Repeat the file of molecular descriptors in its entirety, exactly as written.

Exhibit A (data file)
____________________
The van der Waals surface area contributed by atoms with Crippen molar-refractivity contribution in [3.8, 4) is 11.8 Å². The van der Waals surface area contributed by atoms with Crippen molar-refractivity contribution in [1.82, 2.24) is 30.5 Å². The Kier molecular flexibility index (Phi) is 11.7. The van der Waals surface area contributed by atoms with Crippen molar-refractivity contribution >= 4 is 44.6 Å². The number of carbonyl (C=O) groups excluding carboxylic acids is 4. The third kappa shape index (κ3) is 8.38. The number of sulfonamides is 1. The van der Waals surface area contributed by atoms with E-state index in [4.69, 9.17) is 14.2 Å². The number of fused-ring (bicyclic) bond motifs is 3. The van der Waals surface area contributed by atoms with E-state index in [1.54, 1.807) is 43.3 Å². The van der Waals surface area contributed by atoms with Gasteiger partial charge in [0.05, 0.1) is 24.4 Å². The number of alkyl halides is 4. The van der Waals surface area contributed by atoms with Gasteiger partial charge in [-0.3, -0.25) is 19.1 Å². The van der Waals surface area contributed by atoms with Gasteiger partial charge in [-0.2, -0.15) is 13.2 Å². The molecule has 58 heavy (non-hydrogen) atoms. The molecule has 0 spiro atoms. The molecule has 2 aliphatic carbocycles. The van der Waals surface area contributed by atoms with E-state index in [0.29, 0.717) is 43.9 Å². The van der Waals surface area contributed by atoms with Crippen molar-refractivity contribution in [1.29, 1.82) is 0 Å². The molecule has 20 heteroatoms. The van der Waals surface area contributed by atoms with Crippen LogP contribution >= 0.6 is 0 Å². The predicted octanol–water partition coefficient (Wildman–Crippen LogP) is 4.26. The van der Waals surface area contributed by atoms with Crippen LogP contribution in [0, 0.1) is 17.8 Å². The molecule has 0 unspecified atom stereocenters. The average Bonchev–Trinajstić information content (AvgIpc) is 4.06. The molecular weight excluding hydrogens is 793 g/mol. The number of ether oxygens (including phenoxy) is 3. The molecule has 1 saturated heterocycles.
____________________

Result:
The van der Waals surface area contributed by atoms with Crippen molar-refractivity contribution in [3.8, 4) is 11.8 Å². The van der Waals surface area contributed by atoms with Crippen molar-refractivity contribution in [1.82, 2.24) is 30.5 Å². The Kier molecular flexibility index (Phi) is 11.7. The van der Waals surface area contributed by atoms with Crippen molar-refractivity contribution >= 4 is 44.6 Å². The number of carbonyl (C=O) groups excluding carboxylic acids is 4. The third kappa shape index (κ3) is 8.38. The number of sulfonamides is 1. The van der Waals surface area contributed by atoms with E-state index in [4.69, 9.17) is 14.2 Å². The number of fused-ring (bicyclic) bond motifs is 3. The van der Waals surface area contributed by atoms with E-state index in [1.54, 1.807) is 43.3 Å². The van der Waals surface area contributed by atoms with Gasteiger partial charge in [0.05, 0.1) is 24.4 Å². The number of alkyl halides is 4. The van der Waals surface area contributed by atoms with Gasteiger partial charge in [-0.3, -0.25) is 19.1 Å². The van der Waals surface area contributed by atoms with Gasteiger partial charge in [-0.2, -0.15) is 13.2 Å². The molecule has 58 heavy (non-hydrogen) atoms. The molecule has 0 spiro atoms. The molecule has 2 aliphatic carbocycles. The van der Waals surface area contributed by atoms with E-state index in [0.29, 0.717) is 43.9 Å². The van der Waals surface area contributed by atoms with Crippen molar-refractivity contribution in [1.29, 1.82) is 0 Å². The molecule has 20 heteroatoms. The van der Waals surface area contributed by atoms with Crippen LogP contribution >= 0.6 is 0 Å². The predicted octanol–water partition coefficient (Wildman–Crippen LogP) is 4.26. The van der Waals surface area contributed by atoms with Crippen LogP contribution in [0, 0.1) is 17.8 Å². The molecule has 0 unspecified atom stereocenters. The average Bonchev–Trinajstić information content (AvgIpc) is 4.06. The molecular weight excluding hydrogens is 793 g/mol. The number of ether oxygens (including phenoxy) is 3. The molecule has 1 saturated heterocycles.